Commonly Observed Adverse Reactions: The most common adverse reactions (incidence ≥ 5% and at least twice the rate of placebo) in patients treated with LATUDA were somnolence, akathisia, extrapyramidal symptoms, and nausea.
Adverse Reactions Associated with Discontinuation of Treatment: A total of 9.5% (143/1508) LATUDA-treated patients and 9.3% (66/708) of placebo-treated patients discontinued due to adverse reactions. There were no adverse reactions associated with discontinuation in subjects treated with LATUDA that were at least 2% and at least twice the placebo rate.
Adverse Reactions Occurring at an Incidence of 2% or More in LATUDA-Treated Patients: Adverse reactions associated with the use of LATUDA (incidence of 2% or greater, rounded to the nearest percent and LATUDA incidence greater than placebo) that occurred during acute therapy (up to 6 weeks in patients with schizophrenia) are shown in Table 7.

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Dose-Related Adverse Reactions in the Schizophrenia Studies: Akathisia and extrapyramidal symptoms were dose-related. The frequency of akathisia increased with dose up to 120 mg/day (5.6% for LATUDA 20 mg, 10.7% for LATUDA 40 mg, 12.3% for LATUDA 80 mg, and 22.0% for LATUDA 120 mg). Akathisia was reported by 7.4% (9/121) of patients receiving 160 mg/day. Akathisia occurred in 3.0% of subjects receiving placebo. The frequency of extrapyramidal symptoms increased with dose up to 120 mg/day (5.6% for LATUDA 20 mg, 11.5 % for LATUDA 40 mg, 11.9% for LATUDA 80 mg, and 22.0% for LATUDA 120 mg).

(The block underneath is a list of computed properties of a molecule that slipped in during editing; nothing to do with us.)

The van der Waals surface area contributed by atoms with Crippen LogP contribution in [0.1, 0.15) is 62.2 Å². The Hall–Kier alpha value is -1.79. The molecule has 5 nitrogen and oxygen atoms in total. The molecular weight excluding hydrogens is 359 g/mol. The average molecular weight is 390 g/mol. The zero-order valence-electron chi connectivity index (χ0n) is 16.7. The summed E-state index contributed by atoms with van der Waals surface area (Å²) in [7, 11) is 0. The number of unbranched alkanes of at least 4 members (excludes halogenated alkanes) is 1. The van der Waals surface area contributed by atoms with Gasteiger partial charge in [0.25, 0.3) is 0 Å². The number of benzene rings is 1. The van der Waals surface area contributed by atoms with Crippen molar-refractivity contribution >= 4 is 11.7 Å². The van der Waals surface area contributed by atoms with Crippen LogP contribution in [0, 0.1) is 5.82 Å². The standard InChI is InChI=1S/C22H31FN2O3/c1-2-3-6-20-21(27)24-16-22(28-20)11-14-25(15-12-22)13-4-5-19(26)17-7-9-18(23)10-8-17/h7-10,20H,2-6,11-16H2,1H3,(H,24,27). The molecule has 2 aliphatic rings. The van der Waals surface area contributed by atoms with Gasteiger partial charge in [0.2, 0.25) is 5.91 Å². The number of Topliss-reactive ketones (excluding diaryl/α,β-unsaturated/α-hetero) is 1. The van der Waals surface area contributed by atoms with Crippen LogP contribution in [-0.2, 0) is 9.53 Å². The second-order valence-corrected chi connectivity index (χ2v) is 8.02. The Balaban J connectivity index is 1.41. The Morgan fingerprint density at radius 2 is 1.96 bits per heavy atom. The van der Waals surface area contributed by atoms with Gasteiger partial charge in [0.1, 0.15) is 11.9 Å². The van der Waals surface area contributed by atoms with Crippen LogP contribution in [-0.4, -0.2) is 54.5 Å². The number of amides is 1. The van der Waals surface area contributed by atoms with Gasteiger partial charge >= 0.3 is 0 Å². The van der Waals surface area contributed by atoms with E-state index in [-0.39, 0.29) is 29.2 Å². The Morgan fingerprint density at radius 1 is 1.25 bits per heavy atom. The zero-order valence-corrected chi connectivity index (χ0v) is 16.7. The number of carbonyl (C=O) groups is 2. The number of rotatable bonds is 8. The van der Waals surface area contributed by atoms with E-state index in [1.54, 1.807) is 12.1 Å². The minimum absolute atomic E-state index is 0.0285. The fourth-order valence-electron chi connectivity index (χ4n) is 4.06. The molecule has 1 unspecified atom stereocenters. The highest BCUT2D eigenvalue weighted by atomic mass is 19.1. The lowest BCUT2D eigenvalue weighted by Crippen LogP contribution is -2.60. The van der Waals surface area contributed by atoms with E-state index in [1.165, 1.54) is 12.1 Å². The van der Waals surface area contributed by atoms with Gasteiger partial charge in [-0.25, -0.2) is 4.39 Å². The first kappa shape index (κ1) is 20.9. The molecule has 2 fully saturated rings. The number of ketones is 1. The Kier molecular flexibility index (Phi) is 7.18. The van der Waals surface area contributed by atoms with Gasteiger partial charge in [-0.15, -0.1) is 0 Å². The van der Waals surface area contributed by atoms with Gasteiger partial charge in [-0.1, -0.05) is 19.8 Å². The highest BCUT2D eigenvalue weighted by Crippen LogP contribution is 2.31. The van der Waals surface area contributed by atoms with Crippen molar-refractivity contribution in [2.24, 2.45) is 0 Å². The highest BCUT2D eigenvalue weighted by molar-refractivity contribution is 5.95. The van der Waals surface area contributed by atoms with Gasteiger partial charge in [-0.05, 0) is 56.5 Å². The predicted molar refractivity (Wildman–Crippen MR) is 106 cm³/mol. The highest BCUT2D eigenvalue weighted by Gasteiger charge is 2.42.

Extrapyramidal Symptoms: Schizophrenia: In the short-term, placebo-controlled schizophrenia studies, for LATUDA-treated patients, the incidence of reported events related to extrapyramidal symptoms (EPS), excluding akathisia and restlessness, was 13.5% versus 5.8% for placebo-treated patients. The incidence of akathisia for LATUDA-treated patients was 12.9% versus 3.0% for placebo-treated patients. Incidence of EPS by dose is provided in Table 8.

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In the short-term, placebo-controlled schizophrenia studies, data was objectively collected on the Simpson Angus Rating Scale (SAS) for extrapyramidal symptoms (EPS), the Barnes Akathisia Scale (BAS) for akathisia and the Abnormal Involuntary Movement Scale (AIMS) for dyskinesias.
Schizophrenia: The mean change from baseline for LATUDA-treated patients was comparable to placebo-treated patients, with the exception of the Barnes Akathisia Scale global score (LATUDA, 0.1; placebo, 0.0). The percentage of patients who shifted from normal to abnormal was greater in LATUDA-treated patients versus placebo for the BAS (LATUDA, 14.4%; placebo, 7.1%) and the SAS (LATUDA, 5.0%; placebo, 2.3%) and the AIMS (LATUDA, 7.4%; placebo, 5.8%).